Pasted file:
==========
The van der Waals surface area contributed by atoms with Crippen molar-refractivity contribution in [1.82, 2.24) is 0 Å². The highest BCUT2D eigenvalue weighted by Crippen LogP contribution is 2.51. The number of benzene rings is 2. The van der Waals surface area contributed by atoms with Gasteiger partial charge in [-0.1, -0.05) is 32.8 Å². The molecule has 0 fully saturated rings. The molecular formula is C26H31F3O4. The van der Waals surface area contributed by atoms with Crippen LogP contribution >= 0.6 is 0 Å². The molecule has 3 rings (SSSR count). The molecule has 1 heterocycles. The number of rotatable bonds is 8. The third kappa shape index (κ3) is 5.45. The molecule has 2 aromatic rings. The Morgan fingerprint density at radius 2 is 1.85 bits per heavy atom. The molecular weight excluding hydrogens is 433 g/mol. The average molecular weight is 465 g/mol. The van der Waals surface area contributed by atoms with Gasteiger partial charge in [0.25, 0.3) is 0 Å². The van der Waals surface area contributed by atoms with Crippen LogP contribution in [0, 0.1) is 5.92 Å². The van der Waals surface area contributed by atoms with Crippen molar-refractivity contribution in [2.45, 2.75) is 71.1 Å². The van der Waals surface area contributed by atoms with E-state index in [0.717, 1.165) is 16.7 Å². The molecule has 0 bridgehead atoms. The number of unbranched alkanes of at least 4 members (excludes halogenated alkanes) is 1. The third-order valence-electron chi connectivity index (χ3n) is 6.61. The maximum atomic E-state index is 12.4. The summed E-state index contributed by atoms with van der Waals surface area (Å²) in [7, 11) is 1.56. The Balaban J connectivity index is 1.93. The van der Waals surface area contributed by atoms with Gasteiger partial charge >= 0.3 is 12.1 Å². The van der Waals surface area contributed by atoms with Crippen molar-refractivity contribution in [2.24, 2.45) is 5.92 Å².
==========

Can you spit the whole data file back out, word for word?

The van der Waals surface area contributed by atoms with Crippen molar-refractivity contribution in [1.82, 2.24) is 0 Å². The highest BCUT2D eigenvalue weighted by Crippen LogP contribution is 2.51. The number of benzene rings is 2. The van der Waals surface area contributed by atoms with Gasteiger partial charge in [-0.1, -0.05) is 32.8 Å². The molecule has 0 fully saturated rings. The molecular formula is C26H31F3O4. The van der Waals surface area contributed by atoms with Crippen LogP contribution >= 0.6 is 0 Å². The molecule has 3 rings (SSSR count). The molecule has 1 heterocycles. The number of rotatable bonds is 8. The third kappa shape index (κ3) is 5.45. The molecule has 2 aromatic rings. The Morgan fingerprint density at radius 2 is 1.85 bits per heavy atom. The molecular weight excluding hydrogens is 433 g/mol. The average molecular weight is 465 g/mol. The van der Waals surface area contributed by atoms with Gasteiger partial charge in [0.25, 0.3) is 0 Å². The van der Waals surface area contributed by atoms with Crippen LogP contribution in [0, 0.1) is 5.92 Å². The van der Waals surface area contributed by atoms with Crippen molar-refractivity contribution in [2.45, 2.75) is 71.1 Å². The van der Waals surface area contributed by atoms with E-state index in [0.717, 1.165) is 16.7 Å². The molecule has 0 bridgehead atoms. The number of unbranched alkanes of at least 4 members (excludes halogenated alkanes) is 1. The third-order valence-electron chi connectivity index (χ3n) is 6.61. The maximum atomic E-state index is 12.4. The summed E-state index contributed by atoms with van der Waals surface area (Å²) in [7, 11) is 1.56. The Balaban J connectivity index is 1.93. The van der Waals surface area contributed by atoms with Gasteiger partial charge >= 0.3 is 12.1 Å². The van der Waals surface area contributed by atoms with Crippen molar-refractivity contribution in [2.24, 2.45) is 5.92 Å².